In this short quote below, J. Budziszewski explains just what virtue is:
If I said, “The excellence of a knife is its sharpness,” you would know what I meant: sharpness is the specific quality that enables a knife not just to cut, but to cut excellently. Another word for excellence is virtue. So you would also know what I meant if I said the virtue of an eye is clearness or that the virtue of a racehorse is swiftness. Clearness is what enables an eye to see excellently, swiftness is what enables a racehorse to race excellently. Once again we have a formula. A virtue or excellence of a thing (there may be more than one) is the specific quality that enables it to perform its function or proper work excellently and so achieve its highest good.Virtue is lost in our society because we no longer look at the entire person and his purpose for existence. Modern culture has elevated feeling above reason; the action or critique is wrong because it makes someone feel bad or it stifles his desire. Instead, one must understand what it means to be an excellent human being, which encompasses both intellectual and moral excellence. To not approach human excellence holistically turns tolerance into a vice, not a virtue.
Like our last formula, this one too can be applied to mankind. How do we know whether a particular human quality, such as courage or ruthlessness, is a virtue or not? The proper work of a human soul is using and following reason. So the quality is a virtue only if it helps it to do so excellently. For instance, one virtue is theoretical wisdom, the discipline of mind which helps us reason our way to truth while avoiding error; another is practical wisdom, the discipline of mind which helps us reason our way to good choices while avoiding evil.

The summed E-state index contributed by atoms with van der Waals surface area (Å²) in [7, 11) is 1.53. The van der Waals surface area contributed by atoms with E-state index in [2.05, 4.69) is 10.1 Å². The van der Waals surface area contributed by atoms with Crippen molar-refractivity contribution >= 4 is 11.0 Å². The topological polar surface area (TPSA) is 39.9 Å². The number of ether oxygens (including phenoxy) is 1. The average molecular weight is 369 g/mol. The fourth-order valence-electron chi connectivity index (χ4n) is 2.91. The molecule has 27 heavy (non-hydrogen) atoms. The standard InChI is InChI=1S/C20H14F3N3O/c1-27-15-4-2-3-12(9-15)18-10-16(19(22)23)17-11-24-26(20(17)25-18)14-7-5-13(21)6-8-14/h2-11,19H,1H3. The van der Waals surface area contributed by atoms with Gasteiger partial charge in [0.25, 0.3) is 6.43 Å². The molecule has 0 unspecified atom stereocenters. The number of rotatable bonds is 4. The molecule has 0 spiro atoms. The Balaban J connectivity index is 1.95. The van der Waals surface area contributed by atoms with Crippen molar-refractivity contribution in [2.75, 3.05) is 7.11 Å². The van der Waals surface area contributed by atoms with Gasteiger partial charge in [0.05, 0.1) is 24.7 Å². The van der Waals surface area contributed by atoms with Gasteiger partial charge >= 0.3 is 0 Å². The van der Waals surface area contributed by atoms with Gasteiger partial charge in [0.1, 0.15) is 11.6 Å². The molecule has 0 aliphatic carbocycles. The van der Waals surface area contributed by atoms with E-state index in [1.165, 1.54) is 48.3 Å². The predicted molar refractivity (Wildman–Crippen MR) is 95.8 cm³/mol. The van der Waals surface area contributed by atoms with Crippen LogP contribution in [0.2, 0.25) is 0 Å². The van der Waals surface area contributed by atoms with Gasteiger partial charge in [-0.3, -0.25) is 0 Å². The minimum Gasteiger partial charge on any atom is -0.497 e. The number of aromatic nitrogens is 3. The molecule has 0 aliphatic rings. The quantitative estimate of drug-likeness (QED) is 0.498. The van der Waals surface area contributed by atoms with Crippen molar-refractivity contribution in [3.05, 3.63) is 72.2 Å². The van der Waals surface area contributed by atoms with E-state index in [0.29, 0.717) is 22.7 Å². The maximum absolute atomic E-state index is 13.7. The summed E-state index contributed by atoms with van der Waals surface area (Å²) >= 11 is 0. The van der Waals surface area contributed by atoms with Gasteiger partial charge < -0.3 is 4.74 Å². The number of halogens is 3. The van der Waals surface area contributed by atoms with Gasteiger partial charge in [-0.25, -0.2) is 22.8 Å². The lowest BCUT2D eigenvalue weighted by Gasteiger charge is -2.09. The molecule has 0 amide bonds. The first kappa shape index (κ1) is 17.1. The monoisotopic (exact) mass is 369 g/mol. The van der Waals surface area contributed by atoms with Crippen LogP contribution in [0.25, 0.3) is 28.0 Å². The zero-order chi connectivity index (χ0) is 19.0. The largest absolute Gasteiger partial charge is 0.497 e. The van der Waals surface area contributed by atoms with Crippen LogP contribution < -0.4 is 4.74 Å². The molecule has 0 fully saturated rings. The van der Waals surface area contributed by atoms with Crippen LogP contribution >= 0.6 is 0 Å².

But here we run into a problem. It looks at first as though the only true virtues are intellectual ones. What about moral virtues, such as courage, justice, self-control and friendliness? Isn't there a place for them? Yes, for two main reasons. To understand the first one, remember that more than one thing is active in the human soul: not only the power of reasoning itself but also the power of feeling and the power of desiring. … Just as the intellectual virtues discipline the thoughts, the moral virtues discipline the feelings and desires. An example of moral virtue that disciplines the feelings is courage, whereas an example of moral virtue that disciplines the desires is self-control.
To sum up, the main reason the intellectual virtues are not the only virtues is that different virtues are needed to put each of the different powers of the soul in rational order. The second main reason is that different virtues bring the soul into rational order in different respects.1